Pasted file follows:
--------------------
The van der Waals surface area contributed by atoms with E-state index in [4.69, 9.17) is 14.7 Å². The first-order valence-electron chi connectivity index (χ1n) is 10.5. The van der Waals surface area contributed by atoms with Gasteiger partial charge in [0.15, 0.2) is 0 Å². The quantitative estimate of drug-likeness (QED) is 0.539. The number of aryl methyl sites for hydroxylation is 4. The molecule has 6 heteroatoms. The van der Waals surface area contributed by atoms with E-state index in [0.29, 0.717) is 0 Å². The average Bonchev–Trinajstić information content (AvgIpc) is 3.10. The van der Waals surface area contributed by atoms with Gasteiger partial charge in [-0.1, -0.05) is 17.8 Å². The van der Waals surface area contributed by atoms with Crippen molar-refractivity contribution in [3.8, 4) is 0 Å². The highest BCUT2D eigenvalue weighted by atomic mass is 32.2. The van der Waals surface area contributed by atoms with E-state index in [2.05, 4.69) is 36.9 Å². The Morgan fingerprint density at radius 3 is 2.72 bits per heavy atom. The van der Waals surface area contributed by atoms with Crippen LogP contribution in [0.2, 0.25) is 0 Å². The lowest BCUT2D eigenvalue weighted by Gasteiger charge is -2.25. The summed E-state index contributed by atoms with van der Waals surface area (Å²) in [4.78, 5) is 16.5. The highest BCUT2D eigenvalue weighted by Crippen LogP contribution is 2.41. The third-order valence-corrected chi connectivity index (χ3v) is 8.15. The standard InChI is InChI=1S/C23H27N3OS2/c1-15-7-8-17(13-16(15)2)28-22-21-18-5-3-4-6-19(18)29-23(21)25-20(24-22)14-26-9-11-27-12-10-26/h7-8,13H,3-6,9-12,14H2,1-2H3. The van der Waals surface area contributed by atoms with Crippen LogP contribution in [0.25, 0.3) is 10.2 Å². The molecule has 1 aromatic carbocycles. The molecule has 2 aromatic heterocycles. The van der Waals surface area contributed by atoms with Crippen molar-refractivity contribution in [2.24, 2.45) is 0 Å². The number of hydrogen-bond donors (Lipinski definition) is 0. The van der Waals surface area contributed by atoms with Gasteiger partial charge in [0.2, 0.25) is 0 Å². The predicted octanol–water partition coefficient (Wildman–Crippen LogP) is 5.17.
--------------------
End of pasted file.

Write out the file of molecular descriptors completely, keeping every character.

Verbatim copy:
The van der Waals surface area contributed by atoms with E-state index in [4.69, 9.17) is 14.7 Å². The first-order valence-electron chi connectivity index (χ1n) is 10.5. The van der Waals surface area contributed by atoms with Gasteiger partial charge in [0.15, 0.2) is 0 Å². The quantitative estimate of drug-likeness (QED) is 0.539. The number of aryl methyl sites for hydroxylation is 4. The molecule has 6 heteroatoms. The van der Waals surface area contributed by atoms with E-state index in [0.29, 0.717) is 0 Å². The average Bonchev–Trinajstić information content (AvgIpc) is 3.10. The van der Waals surface area contributed by atoms with Gasteiger partial charge in [-0.1, -0.05) is 17.8 Å². The van der Waals surface area contributed by atoms with Crippen molar-refractivity contribution in [3.8, 4) is 0 Å². The highest BCUT2D eigenvalue weighted by atomic mass is 32.2. The van der Waals surface area contributed by atoms with E-state index in [2.05, 4.69) is 36.9 Å². The Morgan fingerprint density at radius 3 is 2.72 bits per heavy atom. The van der Waals surface area contributed by atoms with Crippen LogP contribution in [0.2, 0.25) is 0 Å². The lowest BCUT2D eigenvalue weighted by Gasteiger charge is -2.25. The summed E-state index contributed by atoms with van der Waals surface area (Å²) in [4.78, 5) is 16.5. The highest BCUT2D eigenvalue weighted by Crippen LogP contribution is 2.41. The third-order valence-corrected chi connectivity index (χ3v) is 8.15. The standard InChI is InChI=1S/C23H27N3OS2/c1-15-7-8-17(13-16(15)2)28-22-21-18-5-3-4-6-19(18)29-23(21)25-20(24-22)14-26-9-11-27-12-10-26/h7-8,13H,3-6,9-12,14H2,1-2H3. The van der Waals surface area contributed by atoms with Crippen LogP contribution in [0.25, 0.3) is 10.2 Å². The molecule has 1 aromatic carbocycles. The molecule has 2 aromatic heterocycles. The van der Waals surface area contributed by atoms with Crippen molar-refractivity contribution in [2.24, 2.45) is 0 Å². The number of hydrogen-bond donors (Lipinski definition) is 0. The van der Waals surface area contributed by atoms with Gasteiger partial charge in [0.2, 0.25) is 0 Å². The predicted octanol–water partition coefficient (Wildman–Crippen LogP) is 5.17.